I had the privilege of attending, for the second time, the Skoll World Forum on Social Entrepreneurship, in Oxford, from which I’ve just returned. The conference has emerged as the world”s pre-eminent gathering of social entrepreneurs.
A variety of interesting and thought-provoking issues emerged, each of which would justify its own posting. One of the most fascinating to me, and it came up at several sessions, was that of pay. In short, what social enterprise chief executives can or should pay themselves. Putting aside financial constraints, there appears to be a big question around the moral issues regarding the level of remuneration that can be justified for enterprises that claim to operate along social lines.
A CEO of one business asks how much is appropriate for her to be paid. Another social enterprise founder mentions the fact that a key staff member earns $100,000, prompting loud groans and rolling eyes of those in attendance. (It subsequently transpires that this employee subsequently leaves for twice the money to the private sector.)
I have seen this issue surface recently outside of Skoll as well. I know a firm, which has been started by two high paid (but not independently wealthy) media executives. In their case, they are vital to make the enterprise succeed, but feel queasy to pay themselves even one third of their private sector pay packets. The business will not succeed without the skills they “bring to the table”, but their families depend upon their earnings to bring sustenance to their family “table” as well. Another CEO pays himself a derisory salary as chief executive, even below charitable sector standards. Yet his competitors at other firms perform the same role on a voluntary basis. For this, the chief executive has come under criticism.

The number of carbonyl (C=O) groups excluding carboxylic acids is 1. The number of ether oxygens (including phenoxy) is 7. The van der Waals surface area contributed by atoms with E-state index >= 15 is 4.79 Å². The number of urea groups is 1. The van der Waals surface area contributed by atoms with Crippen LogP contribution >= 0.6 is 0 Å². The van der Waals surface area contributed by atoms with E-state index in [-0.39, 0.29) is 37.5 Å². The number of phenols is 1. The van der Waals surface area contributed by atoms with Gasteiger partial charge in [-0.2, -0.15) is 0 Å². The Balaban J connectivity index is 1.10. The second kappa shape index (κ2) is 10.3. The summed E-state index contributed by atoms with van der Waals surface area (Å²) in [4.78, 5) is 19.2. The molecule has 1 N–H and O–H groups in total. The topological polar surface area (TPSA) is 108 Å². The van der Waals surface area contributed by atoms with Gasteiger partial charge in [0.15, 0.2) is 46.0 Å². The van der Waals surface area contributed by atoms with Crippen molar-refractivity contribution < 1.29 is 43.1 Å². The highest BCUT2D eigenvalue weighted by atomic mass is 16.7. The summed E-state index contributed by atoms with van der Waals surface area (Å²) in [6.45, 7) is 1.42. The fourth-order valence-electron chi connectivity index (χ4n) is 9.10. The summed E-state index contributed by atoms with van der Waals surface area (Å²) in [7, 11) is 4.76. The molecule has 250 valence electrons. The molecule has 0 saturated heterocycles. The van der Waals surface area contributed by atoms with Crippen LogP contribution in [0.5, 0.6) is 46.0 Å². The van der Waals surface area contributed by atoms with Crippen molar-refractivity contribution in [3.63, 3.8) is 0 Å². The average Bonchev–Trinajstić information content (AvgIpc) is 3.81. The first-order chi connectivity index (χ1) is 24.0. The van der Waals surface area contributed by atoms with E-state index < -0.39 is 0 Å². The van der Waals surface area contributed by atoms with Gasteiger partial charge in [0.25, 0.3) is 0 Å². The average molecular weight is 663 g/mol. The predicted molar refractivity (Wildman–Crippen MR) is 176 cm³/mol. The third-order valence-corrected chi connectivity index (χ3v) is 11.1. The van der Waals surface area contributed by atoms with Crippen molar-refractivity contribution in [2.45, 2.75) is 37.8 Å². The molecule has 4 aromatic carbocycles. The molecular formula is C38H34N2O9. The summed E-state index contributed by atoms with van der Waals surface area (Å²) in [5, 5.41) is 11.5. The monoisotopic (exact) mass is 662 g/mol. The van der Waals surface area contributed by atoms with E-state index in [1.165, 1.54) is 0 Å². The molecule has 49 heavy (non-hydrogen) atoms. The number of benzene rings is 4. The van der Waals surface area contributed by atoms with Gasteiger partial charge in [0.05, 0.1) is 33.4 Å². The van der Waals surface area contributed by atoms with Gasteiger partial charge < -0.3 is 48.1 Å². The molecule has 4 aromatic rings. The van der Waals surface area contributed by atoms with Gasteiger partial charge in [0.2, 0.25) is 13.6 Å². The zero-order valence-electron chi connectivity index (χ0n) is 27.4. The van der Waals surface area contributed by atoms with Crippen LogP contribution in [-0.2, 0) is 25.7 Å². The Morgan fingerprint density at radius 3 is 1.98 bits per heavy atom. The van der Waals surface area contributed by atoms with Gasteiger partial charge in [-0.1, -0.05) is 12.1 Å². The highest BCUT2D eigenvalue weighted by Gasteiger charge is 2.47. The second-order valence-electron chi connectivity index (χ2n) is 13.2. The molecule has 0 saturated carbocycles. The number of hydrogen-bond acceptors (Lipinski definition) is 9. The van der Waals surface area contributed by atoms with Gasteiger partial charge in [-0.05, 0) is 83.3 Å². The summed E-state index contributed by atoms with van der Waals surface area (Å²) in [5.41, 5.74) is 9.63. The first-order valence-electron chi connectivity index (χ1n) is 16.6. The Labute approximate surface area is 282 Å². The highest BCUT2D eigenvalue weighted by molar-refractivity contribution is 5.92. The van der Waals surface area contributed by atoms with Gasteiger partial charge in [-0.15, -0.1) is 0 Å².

While I sympathize with those who feel private sector executive pay has gotten out of hand and concur with the view that social enterprise CEOs cannot be mercenary in their approach to their own compensation, I think this has gone too far. Furthermore, the unwillingness to pay close to competitive wages is puritanical and short-sighted. It will inevitably lead to slower growth for social enterprises and social businesses, and cause a long delay in bringing forth the substantial social returns they can generate. It is simply a fact of life in our system that certain skills are vital to the success of fast growing businesses, and in many cases these skills are high-priced. Moreover, not everybody in an organization has the dedication or the family circumstances to carry on in the social enterprise irrespective of financial reward. I think it’s vital that as the social sector matures it also “grows up” with respect to this issue of pay. Failure to do so will be like cutting off its nose to spite its face.